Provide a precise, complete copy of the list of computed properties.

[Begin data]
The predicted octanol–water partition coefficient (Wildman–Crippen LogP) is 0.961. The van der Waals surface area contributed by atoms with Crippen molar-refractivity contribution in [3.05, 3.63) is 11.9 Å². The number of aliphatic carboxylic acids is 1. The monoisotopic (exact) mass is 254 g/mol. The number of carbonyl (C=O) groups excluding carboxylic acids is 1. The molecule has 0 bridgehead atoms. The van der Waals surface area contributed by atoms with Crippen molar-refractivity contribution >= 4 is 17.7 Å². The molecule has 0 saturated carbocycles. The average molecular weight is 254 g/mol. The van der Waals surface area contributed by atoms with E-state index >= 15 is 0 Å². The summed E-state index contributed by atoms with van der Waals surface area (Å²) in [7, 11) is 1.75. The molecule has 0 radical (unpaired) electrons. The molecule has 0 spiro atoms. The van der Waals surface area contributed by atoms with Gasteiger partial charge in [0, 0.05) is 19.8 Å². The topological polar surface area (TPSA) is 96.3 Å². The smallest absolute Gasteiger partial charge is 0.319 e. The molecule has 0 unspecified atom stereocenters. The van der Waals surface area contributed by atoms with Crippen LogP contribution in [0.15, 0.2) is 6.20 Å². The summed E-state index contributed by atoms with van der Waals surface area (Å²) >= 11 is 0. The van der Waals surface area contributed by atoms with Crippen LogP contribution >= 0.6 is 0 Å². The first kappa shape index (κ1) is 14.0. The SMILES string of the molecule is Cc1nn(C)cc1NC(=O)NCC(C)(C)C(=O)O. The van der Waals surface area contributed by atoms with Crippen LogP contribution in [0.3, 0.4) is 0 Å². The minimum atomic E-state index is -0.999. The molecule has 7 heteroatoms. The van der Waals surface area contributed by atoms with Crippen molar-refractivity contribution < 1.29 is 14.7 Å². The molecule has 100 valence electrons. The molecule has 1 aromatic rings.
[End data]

The predicted octanol–water partition coefficient (Wildman–Crippen LogP) is 0.961. The van der Waals surface area contributed by atoms with Crippen molar-refractivity contribution in [3.05, 3.63) is 11.9 Å². The number of aliphatic carboxylic acids is 1. The monoisotopic (exact) mass is 254 g/mol. The number of carbonyl (C=O) groups excluding carboxylic acids is 1. The molecule has 0 bridgehead atoms. The van der Waals surface area contributed by atoms with Crippen molar-refractivity contribution >= 4 is 17.7 Å². The molecule has 0 saturated carbocycles. The average molecular weight is 254 g/mol. The van der Waals surface area contributed by atoms with E-state index >= 15 is 0 Å². The summed E-state index contributed by atoms with van der Waals surface area (Å²) in [7, 11) is 1.75. The molecule has 0 radical (unpaired) electrons. The molecule has 0 spiro atoms. The van der Waals surface area contributed by atoms with Gasteiger partial charge in [0, 0.05) is 19.8 Å². The topological polar surface area (TPSA) is 96.3 Å². The smallest absolute Gasteiger partial charge is 0.319 e. The molecule has 0 unspecified atom stereocenters. The van der Waals surface area contributed by atoms with Crippen LogP contribution in [0.15, 0.2) is 6.20 Å². The summed E-state index contributed by atoms with van der Waals surface area (Å²) >= 11 is 0. The van der Waals surface area contributed by atoms with Crippen LogP contribution >= 0.6 is 0 Å². The first kappa shape index (κ1) is 14.0. The SMILES string of the molecule is Cc1nn(C)cc1NC(=O)NCC(C)(C)C(=O)O. The van der Waals surface area contributed by atoms with Crippen LogP contribution in [0.3, 0.4) is 0 Å². The minimum atomic E-state index is -0.999. The molecule has 7 heteroatoms. The van der Waals surface area contributed by atoms with Crippen molar-refractivity contribution < 1.29 is 14.7 Å². The molecule has 100 valence electrons. The molecule has 1 aromatic rings.